Writer’s Glossary: Character Arc

Today on Writer’s Glossary…

Character Arc

The character arc is the internal journey of your character, leaving them changed by the end of story. They may grow, psychologically and emotionally, as a result of internal conflict.

The plot should test a character’s beliefs, by disturbing the status quo. This leads them to question themselves, allowing them to transcend their flaws and weaknesses or succumb to them. Ebeneezer Scrooge has the most famous and clear character arc. He starts as a mean miser, with no Christmas spirit and the ghosts help him to recognise the power of love, kindness and giving to others.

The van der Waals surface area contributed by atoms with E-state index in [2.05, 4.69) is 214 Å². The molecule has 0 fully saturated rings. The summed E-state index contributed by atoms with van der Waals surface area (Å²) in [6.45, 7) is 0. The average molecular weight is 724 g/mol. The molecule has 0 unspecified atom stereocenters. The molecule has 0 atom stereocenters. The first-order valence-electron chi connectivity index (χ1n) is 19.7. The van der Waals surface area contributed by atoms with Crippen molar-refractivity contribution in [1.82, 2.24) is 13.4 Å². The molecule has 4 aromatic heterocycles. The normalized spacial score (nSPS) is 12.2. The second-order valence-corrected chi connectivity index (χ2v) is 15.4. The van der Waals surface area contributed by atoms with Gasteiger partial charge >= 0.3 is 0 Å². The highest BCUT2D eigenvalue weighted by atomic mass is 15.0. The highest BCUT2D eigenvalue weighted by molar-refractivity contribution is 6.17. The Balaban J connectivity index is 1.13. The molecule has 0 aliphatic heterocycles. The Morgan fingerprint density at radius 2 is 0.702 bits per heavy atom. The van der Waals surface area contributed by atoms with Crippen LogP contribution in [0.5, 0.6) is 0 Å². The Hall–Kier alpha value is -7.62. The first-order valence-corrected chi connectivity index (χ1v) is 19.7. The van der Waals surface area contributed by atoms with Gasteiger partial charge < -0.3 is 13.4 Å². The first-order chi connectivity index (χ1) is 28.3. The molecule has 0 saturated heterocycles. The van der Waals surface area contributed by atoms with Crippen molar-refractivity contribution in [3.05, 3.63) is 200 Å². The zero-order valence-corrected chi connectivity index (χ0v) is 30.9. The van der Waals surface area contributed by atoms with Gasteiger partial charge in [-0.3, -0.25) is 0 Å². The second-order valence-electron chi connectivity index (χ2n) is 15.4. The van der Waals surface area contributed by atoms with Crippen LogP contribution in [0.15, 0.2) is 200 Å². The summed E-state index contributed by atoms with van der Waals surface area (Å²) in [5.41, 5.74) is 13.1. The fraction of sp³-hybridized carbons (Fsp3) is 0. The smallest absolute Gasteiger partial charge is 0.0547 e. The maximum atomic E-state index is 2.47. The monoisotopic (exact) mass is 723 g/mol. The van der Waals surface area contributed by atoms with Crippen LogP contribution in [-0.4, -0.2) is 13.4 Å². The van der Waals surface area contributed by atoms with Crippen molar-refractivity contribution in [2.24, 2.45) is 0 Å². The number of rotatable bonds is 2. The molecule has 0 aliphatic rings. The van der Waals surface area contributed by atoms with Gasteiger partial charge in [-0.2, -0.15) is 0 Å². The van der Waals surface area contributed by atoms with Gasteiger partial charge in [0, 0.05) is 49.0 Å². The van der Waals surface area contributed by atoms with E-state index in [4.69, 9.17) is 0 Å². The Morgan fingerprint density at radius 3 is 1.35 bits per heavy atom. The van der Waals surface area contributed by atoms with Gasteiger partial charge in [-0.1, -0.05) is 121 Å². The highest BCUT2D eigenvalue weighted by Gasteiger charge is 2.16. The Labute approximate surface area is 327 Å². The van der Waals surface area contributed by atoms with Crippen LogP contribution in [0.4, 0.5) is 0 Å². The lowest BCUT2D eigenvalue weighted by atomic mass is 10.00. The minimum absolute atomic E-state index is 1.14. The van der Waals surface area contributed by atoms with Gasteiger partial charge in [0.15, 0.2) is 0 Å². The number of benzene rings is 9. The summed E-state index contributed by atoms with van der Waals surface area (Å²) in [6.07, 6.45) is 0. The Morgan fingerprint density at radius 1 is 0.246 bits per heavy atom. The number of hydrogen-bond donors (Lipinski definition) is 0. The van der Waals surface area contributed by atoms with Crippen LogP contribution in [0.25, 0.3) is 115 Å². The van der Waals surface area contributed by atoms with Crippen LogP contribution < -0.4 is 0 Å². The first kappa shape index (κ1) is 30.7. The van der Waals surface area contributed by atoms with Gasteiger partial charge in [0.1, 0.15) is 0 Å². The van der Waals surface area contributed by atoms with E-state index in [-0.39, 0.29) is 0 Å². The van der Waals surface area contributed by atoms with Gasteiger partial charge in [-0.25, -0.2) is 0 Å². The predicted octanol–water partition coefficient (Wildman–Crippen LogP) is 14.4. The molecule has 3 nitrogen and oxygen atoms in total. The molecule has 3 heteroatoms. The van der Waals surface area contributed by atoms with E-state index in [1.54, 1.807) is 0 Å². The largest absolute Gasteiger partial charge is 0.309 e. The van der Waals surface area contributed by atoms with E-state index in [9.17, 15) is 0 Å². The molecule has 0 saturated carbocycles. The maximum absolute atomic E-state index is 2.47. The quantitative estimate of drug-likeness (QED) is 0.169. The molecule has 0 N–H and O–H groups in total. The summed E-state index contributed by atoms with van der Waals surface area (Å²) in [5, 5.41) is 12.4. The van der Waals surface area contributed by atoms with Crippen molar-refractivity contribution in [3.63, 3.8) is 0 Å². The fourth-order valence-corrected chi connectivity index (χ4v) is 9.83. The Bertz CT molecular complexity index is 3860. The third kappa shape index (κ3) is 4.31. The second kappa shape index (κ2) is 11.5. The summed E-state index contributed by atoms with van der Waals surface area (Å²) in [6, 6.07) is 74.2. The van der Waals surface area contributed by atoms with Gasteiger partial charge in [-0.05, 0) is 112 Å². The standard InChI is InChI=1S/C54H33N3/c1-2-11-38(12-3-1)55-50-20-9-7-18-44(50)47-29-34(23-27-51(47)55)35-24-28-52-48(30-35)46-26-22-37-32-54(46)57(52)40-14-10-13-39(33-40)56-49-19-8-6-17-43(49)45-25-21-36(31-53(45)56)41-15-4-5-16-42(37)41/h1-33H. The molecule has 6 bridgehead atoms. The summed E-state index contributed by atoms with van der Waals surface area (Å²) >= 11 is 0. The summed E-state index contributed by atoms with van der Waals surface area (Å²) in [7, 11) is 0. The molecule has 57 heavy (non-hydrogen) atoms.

Scrooge has a clear character arc and learns that money doesn’t bring you happiness

Remember, not all character arcs go from bad to good. Some characters have a fatal flaw, which means things don’t end well.¬†And not all characters have an arc. For instance, James Bond is always competent, suave and ultimately, alone. Bond is the same at the beginning and end of every story.

The character arc is the internal conflict, which really makes us care about the people in your story and keeps the tension high, as we see them struggle with themselves, as well as the external conflicts. It can be the difference between a good character and one people love and remember forever.


2 thoughts on “Writer’s Glossary: Character Arc

  1. Pingback: 5 ways you’re weakening your ‘strong female characters’ | Writers Anon - Taunton's Writing Group

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